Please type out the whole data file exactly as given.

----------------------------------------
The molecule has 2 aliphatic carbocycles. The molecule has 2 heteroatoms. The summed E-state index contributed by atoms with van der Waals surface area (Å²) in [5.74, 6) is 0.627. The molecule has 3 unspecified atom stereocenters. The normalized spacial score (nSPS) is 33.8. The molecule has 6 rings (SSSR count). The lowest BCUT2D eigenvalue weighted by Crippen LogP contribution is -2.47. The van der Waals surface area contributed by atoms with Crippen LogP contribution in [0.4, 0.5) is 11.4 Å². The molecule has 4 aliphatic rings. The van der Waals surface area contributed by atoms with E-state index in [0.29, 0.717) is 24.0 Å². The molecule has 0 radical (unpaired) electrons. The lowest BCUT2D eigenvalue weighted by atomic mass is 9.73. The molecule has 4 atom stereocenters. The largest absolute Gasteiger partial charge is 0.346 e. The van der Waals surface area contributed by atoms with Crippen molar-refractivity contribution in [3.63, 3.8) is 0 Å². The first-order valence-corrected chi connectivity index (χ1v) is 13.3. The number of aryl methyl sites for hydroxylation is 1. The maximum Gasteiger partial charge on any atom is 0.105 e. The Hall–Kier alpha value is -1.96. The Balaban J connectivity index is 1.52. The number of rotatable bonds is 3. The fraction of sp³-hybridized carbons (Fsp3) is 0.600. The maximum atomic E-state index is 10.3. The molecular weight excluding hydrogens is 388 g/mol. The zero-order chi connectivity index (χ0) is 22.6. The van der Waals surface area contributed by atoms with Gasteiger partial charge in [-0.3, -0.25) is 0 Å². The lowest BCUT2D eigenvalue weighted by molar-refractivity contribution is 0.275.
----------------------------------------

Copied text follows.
The molecule has 2 aliphatic carbocycles. The molecule has 2 heteroatoms. The summed E-state index contributed by atoms with van der Waals surface area (Å²) in [5.74, 6) is 0.627. The molecule has 3 unspecified atom stereocenters. The normalized spacial score (nSPS) is 33.8. The molecule has 6 rings (SSSR count). The lowest BCUT2D eigenvalue weighted by Crippen LogP contribution is -2.47. The van der Waals surface area contributed by atoms with Crippen LogP contribution in [0.4, 0.5) is 11.4 Å². The molecule has 4 aliphatic rings. The van der Waals surface area contributed by atoms with E-state index in [0.29, 0.717) is 24.0 Å². The molecule has 0 radical (unpaired) electrons. The lowest BCUT2D eigenvalue weighted by atomic mass is 9.73. The molecule has 4 atom stereocenters. The largest absolute Gasteiger partial charge is 0.346 e. The van der Waals surface area contributed by atoms with Crippen molar-refractivity contribution in [3.63, 3.8) is 0 Å². The first-order valence-corrected chi connectivity index (χ1v) is 13.3. The number of aryl methyl sites for hydroxylation is 1. The maximum Gasteiger partial charge on any atom is 0.105 e. The Hall–Kier alpha value is -1.96. The Balaban J connectivity index is 1.52. The number of rotatable bonds is 3. The fraction of sp³-hybridized carbons (Fsp3) is 0.600. The maximum atomic E-state index is 10.3. The molecular weight excluding hydrogens is 388 g/mol. The zero-order chi connectivity index (χ0) is 22.6. The van der Waals surface area contributed by atoms with Gasteiger partial charge in [-0.3, -0.25) is 0 Å². The lowest BCUT2D eigenvalue weighted by molar-refractivity contribution is 0.275.